Advantages: Brett Favre has enough playoff experience to make up for the rest of the Vikings who may have a deer in the headlights look shared by their head coach.  Adrian Peterson can run and help keep the Saints’ offense of the field and New Orleans has a below average secondary that Favre will pick apart if given the time.  Unless he reverts back to the recent playoff Favre where he will throw at least 2 spine crushing interceptions for Vikings fans.

Disadvantages: Cannot handle the two minute drill whatsoever, is incapable of properly working with timeouts and often challenges calls that you are not allowed to challenge.  He also has the ticking time bomb that is Brett Favre who can explode for 4 picks in 6 possessions if he gets the yips.

Pressure Level: High.  Favre came back to win the Superbowl, America had to sit through the entire offseason soap opera and if they don’t get to the big game bringing him back got one more win in the playoffs then last year and now they have to deal with the will he or won’t he talk through minicamp and beyond.  Enjoy!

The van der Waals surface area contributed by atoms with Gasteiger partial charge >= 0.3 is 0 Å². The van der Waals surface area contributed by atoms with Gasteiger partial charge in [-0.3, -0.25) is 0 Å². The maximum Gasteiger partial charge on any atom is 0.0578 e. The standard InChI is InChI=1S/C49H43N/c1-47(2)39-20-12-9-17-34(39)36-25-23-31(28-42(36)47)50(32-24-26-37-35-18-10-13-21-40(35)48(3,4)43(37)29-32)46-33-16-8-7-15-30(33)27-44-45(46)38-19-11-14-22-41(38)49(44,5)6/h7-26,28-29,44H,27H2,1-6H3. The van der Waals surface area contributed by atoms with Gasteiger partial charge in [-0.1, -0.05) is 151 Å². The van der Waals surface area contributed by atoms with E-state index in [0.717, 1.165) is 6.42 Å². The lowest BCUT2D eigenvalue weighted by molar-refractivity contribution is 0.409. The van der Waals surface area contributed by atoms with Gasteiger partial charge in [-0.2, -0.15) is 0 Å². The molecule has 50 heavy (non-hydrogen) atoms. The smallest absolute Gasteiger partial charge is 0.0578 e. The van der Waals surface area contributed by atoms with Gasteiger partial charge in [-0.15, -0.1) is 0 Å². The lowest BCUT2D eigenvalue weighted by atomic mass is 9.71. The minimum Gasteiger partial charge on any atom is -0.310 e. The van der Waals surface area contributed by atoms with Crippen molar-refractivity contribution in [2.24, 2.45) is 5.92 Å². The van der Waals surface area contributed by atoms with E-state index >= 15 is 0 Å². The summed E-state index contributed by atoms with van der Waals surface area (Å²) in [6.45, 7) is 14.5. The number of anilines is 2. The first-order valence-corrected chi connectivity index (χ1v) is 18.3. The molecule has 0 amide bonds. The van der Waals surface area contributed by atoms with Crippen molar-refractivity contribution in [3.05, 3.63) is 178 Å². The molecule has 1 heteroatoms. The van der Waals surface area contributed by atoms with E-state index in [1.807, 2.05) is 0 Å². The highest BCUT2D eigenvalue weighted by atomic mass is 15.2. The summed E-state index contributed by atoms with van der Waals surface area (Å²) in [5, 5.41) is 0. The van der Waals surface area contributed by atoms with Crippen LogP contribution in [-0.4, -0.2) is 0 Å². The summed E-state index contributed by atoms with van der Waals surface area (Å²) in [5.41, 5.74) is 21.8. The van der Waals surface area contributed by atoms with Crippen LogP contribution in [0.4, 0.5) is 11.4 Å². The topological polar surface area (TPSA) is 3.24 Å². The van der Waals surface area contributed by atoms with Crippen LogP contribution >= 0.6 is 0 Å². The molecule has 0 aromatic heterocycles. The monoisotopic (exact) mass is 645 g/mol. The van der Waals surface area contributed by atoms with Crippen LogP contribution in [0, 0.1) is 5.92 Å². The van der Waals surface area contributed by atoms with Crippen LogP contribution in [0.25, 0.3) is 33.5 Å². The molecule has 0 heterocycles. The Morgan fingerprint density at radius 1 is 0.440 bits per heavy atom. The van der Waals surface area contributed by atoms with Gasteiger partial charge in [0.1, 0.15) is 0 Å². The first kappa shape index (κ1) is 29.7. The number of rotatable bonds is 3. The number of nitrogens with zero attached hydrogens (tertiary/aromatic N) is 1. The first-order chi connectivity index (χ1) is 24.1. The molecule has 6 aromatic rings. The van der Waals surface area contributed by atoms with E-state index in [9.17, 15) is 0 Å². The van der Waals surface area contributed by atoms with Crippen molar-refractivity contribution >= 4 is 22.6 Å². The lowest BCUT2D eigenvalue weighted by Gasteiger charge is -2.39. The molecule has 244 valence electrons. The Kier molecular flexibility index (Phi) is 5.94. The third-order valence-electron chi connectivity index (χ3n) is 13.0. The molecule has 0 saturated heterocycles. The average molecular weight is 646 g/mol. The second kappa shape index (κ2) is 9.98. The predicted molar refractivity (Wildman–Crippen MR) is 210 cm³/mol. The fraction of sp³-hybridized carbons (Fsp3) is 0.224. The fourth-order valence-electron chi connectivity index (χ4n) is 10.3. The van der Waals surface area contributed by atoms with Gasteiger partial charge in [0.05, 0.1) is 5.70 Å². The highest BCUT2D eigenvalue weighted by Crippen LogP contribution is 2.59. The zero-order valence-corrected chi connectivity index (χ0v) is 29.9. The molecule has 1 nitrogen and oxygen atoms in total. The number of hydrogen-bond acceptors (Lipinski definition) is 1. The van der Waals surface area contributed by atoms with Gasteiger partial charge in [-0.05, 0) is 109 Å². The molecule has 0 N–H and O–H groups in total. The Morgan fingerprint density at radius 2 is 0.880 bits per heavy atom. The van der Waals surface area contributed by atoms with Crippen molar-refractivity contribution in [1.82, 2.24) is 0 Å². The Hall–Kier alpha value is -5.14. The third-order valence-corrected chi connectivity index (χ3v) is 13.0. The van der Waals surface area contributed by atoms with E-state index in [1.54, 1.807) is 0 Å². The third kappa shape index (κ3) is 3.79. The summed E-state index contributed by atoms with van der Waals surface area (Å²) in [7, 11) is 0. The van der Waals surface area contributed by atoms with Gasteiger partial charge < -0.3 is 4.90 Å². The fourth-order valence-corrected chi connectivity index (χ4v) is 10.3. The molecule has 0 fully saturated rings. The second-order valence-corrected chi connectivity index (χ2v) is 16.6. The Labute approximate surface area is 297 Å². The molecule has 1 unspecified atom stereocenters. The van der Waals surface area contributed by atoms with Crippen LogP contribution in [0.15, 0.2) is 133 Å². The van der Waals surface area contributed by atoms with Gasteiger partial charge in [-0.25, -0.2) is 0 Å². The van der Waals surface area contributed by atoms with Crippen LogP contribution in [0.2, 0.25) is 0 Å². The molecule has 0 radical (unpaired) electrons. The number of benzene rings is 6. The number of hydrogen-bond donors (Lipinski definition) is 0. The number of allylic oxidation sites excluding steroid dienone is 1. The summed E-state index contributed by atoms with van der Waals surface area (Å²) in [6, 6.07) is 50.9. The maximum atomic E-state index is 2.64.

If we had to rank these coaches it would go something like this: 1. Payton 2. Ryan 3. Caldwell 4. Childress.  There are going to be plenty of other factors at play and Peyton Manning pretty much levels any slight edge Ryan has over Caldwell.  You can’t get this far without being somewhat competent but you also need savvy along the way.  But how would you feel if your favorite teams’ season rested on the acumen of Brad Childress in a big spot?  These are the questions that are going to decide who plays in Miami in a couple weeks.

Stay Tuned for a podcast and picks for Championship weekend later in the week.


Playoffs Picks, Links and Late Night Television

January 15, 2010